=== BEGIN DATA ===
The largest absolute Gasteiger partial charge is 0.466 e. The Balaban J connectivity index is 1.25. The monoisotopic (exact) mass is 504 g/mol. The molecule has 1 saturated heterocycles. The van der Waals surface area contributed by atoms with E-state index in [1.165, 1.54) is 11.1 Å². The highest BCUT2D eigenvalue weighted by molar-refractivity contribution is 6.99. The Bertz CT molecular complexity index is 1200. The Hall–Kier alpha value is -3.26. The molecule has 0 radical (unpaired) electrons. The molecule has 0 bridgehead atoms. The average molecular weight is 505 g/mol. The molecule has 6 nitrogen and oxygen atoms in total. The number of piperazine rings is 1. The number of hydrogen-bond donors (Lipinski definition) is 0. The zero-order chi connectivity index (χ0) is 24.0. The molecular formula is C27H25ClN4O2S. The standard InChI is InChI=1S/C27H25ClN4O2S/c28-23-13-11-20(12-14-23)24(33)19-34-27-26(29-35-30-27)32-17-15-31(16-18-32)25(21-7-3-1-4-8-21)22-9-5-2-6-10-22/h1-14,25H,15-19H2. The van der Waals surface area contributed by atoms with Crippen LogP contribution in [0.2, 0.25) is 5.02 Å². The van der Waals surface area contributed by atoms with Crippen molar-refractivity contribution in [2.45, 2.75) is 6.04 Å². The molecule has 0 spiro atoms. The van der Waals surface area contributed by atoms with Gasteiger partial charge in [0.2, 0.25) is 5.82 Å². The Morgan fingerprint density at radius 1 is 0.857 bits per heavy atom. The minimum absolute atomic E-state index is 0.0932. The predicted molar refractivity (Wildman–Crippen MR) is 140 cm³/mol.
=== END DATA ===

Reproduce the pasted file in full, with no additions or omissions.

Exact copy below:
The largest absolute Gasteiger partial charge is 0.466 e. The Balaban J connectivity index is 1.25. The monoisotopic (exact) mass is 504 g/mol. The molecule has 1 saturated heterocycles. The van der Waals surface area contributed by atoms with E-state index in [1.165, 1.54) is 11.1 Å². The highest BCUT2D eigenvalue weighted by molar-refractivity contribution is 6.99. The Bertz CT molecular complexity index is 1200. The Hall–Kier alpha value is -3.26. The molecule has 0 radical (unpaired) electrons. The molecule has 0 bridgehead atoms. The average molecular weight is 505 g/mol. The molecule has 6 nitrogen and oxygen atoms in total. The number of piperazine rings is 1. The number of hydrogen-bond donors (Lipinski definition) is 0. The zero-order chi connectivity index (χ0) is 24.0. The molecular formula is C27H25ClN4O2S. The standard InChI is InChI=1S/C27H25ClN4O2S/c28-23-13-11-20(12-14-23)24(33)19-34-27-26(29-35-30-27)32-17-15-31(16-18-32)25(21-7-3-1-4-8-21)22-9-5-2-6-10-22/h1-14,25H,15-19H2. The van der Waals surface area contributed by atoms with Crippen LogP contribution in [0.2, 0.25) is 5.02 Å². The van der Waals surface area contributed by atoms with Crippen molar-refractivity contribution in [2.45, 2.75) is 6.04 Å². The molecule has 0 spiro atoms. The van der Waals surface area contributed by atoms with Gasteiger partial charge in [0.2, 0.25) is 5.82 Å². The Morgan fingerprint density at radius 1 is 0.857 bits per heavy atom. The minimum absolute atomic E-state index is 0.0932. The predicted molar refractivity (Wildman–Crippen MR) is 140 cm³/mol.